|Tech:||C++, Unreal Engine 4, Direct3D 12|
When I was an intern, and later a full-time contractor at Confetti, I worked on the StarVR SDK. StarVR is a VR system for usage in Arcades. The hardware that is used is above consumer grade to allow for more immersive experiences.
The SDK was designed to be familiar to developers using the openVR API by Valve. The rendering system has been optimized to remove as much latency as possible. It achieves this is by using advanced techniques like rendering directly to the front buffer and updating constant buffers while the GPU is executing draw calls. It also attempts to predict the movement of the headset to further hide latency.
|Tech:||C++, OpenGL4, Direct3D11, Direct3D12|
At Xim Systems I had a leading role in the development of the in-house Content Management System (CMS). The CMS allows people to create and edit web pages for corporate website using an intuitive UI. It manages to make the editor look exactly like what visitors are going to being shown, so users can see exactly what they are doing when building their web page.
I mainly worked on the backend of the system, which is written in Go. This static low level language allowed us to write far more efficient and maintainable code than in more dynamic languages like PHP.
The CMS is also built around modular components, as different websites have different needs. One website may for example have news pages, while another website has pages for research papers.
|Role:||Programmer, Tech Lead|
|Tech:||Go, Typescript, React|
This is a game developed in 14 weeks (1 day a week) in the PhyreEngine. This project started of as doing a port of an already existing school project, which I did not work on. Eventually game was redesigned and got a new art style. It was, for this team, the game we developed in the PhyreEngine. Even though we had to learn a lot about the engine, we managed to build a game of quality in it.
This project has some very valueable lessons for me. Some of these lessons are NDA sensitive. The most valueable experience was to work with a very bare bones engine. The only engine I worked with before was Unity3D, this engine required a lot more work to make a game.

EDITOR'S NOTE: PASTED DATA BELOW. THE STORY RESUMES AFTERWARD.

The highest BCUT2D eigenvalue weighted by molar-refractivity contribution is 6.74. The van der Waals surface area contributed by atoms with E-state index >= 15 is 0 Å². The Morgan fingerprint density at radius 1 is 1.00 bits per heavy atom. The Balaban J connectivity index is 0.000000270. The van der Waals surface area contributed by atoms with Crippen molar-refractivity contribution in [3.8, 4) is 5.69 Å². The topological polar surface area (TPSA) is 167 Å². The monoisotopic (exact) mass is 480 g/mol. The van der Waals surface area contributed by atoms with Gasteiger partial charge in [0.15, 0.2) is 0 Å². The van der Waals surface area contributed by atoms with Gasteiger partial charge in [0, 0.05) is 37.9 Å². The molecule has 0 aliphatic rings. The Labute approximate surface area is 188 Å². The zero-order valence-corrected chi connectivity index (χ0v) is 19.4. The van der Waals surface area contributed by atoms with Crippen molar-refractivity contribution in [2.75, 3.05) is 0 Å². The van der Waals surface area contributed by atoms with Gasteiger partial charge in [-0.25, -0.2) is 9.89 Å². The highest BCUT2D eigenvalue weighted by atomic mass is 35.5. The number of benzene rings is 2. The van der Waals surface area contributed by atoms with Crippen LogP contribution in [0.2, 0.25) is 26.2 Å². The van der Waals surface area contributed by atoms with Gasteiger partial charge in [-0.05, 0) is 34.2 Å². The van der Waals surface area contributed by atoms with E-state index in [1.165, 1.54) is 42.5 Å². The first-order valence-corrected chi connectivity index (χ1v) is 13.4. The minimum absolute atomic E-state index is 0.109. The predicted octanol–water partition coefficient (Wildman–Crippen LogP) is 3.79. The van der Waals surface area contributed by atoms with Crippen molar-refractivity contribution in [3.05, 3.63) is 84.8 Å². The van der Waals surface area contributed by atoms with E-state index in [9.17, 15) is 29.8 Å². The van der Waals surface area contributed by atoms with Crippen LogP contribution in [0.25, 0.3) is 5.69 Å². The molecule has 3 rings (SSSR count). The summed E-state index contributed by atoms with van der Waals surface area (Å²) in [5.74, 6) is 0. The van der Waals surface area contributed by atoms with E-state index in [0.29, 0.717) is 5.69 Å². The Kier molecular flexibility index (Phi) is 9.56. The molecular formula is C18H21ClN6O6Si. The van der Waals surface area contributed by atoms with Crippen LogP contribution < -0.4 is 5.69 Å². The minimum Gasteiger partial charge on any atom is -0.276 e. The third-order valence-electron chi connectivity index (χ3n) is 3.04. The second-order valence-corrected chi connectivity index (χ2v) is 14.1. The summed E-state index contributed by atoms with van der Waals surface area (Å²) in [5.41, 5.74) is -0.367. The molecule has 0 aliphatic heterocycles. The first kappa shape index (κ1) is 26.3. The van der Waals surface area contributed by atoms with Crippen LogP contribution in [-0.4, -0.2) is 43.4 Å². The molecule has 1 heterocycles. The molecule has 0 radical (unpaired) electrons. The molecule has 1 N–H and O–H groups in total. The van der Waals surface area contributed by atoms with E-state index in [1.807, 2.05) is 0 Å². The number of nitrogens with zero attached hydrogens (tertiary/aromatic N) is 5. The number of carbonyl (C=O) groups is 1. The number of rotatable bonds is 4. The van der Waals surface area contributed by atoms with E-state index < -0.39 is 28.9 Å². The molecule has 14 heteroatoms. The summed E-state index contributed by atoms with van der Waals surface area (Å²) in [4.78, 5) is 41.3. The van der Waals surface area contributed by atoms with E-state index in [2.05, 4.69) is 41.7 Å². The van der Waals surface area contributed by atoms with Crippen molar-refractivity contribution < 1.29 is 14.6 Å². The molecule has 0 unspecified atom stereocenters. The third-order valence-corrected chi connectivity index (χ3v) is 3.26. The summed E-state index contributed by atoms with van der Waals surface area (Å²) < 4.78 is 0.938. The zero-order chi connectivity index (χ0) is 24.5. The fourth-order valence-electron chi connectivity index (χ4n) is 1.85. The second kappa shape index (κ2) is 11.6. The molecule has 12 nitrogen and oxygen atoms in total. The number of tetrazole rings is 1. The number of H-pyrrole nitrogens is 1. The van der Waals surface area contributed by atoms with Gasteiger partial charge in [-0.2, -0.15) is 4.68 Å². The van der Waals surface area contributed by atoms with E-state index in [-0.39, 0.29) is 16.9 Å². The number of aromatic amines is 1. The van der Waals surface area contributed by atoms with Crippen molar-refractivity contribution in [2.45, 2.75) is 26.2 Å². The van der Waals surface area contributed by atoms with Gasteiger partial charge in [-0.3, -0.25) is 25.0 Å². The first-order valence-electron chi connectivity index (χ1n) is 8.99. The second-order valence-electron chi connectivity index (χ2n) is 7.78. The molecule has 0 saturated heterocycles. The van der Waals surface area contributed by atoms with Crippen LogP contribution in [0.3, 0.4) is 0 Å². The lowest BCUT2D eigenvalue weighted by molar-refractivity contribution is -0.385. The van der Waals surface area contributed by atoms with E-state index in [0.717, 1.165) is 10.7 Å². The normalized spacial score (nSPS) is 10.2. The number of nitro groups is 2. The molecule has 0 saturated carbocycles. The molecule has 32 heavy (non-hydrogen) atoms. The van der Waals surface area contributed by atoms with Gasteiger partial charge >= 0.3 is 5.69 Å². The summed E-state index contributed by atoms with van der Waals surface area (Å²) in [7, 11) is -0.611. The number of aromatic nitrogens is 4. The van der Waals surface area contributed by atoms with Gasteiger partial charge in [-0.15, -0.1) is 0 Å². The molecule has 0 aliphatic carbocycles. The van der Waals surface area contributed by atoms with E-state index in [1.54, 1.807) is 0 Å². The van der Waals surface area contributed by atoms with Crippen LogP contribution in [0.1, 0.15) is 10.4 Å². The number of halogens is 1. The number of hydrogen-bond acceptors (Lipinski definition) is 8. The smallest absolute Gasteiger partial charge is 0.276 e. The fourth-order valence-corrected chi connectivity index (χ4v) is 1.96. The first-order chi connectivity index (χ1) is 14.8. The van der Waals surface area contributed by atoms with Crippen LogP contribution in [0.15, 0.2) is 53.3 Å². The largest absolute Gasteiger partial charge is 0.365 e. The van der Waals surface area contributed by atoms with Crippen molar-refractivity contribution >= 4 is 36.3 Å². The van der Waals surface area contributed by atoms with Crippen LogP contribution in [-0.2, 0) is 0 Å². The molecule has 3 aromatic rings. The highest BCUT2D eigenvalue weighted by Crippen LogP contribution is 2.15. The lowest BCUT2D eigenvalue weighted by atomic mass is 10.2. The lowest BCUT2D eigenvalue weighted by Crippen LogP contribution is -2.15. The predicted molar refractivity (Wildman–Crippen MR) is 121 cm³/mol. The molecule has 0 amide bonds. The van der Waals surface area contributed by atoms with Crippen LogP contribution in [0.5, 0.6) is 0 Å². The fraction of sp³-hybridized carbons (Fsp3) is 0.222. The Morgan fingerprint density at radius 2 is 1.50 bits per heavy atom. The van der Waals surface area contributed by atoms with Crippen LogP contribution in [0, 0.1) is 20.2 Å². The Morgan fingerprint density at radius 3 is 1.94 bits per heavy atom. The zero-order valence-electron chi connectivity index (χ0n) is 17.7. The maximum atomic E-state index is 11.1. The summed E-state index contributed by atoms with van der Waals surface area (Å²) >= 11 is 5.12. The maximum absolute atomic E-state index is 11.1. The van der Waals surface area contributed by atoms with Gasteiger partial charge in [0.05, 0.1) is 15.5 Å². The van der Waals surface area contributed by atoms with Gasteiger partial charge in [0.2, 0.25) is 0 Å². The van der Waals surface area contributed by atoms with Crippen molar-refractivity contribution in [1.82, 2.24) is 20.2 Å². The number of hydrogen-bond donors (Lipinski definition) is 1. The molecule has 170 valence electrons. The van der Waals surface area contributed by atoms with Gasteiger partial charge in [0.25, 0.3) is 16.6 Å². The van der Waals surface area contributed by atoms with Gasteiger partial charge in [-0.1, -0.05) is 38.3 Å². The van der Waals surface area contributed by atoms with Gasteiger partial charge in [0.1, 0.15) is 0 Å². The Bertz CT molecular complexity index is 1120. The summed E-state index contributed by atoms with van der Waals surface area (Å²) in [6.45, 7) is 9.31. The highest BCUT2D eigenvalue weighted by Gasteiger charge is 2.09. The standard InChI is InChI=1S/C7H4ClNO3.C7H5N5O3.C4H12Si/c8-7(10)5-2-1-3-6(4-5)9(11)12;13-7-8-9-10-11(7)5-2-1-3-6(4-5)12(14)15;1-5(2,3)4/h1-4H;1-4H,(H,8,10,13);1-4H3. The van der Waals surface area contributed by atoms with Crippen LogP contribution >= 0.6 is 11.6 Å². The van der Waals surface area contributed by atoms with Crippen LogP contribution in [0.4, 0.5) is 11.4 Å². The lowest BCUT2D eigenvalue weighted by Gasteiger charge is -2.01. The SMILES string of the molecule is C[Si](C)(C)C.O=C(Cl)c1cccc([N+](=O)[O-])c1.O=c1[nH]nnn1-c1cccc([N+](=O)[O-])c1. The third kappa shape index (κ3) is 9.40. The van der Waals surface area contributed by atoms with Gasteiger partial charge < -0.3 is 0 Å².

|Team Size:||14 (4 Programmers)|
|Tasks:||Animation, Audio, Particles, General Programming|
|Duration:||14 weeks (112 hours)|
|Tech:||C++ PhyreEngine PS4|
This project is a work in progress. The goal is to create a voxel cone tracer that runs in real time and is able to handle almost any scenes. The current implementation is written in C++ and uses OpenGL. It runs the scene displayed above at around 6 FPS on a resulution of 1280x720. Almost no optimizations have been done so far. I will be working on this project for the rest of the school year. My plan is to further improve the quality and performance by implementing: anisotropic voxels, cascaded voxels, deferred rendering, and specular reflections. This project will also be integrated into an engine that is being developed by other students.
The source code for this prototype is availabe on github: https://github.com/Lijmer/voxel_cone_tracer.
So far I learned a lot from this project. I learned a valueable lesson about GLSL shader compilation, where some compilers do not follow the specification. I also learned that OpenGL is not a good platform to prototype in, since there are almost no debugging tools available.
|Tech:||C++, OpenGL, GLSL|
This project is a work in progress. It features a custom game engine build from the ground up for one specific game. Physics are handled by Bullet. A custom memory manger is used to improve cache cohrency for game object components. The engine is also going to be ported to the Playstation 4
|Tasks:||Graphics programming, Engine Programming|
|Tech:||C++, Direct3D 11, HLSL, Bullet Physics|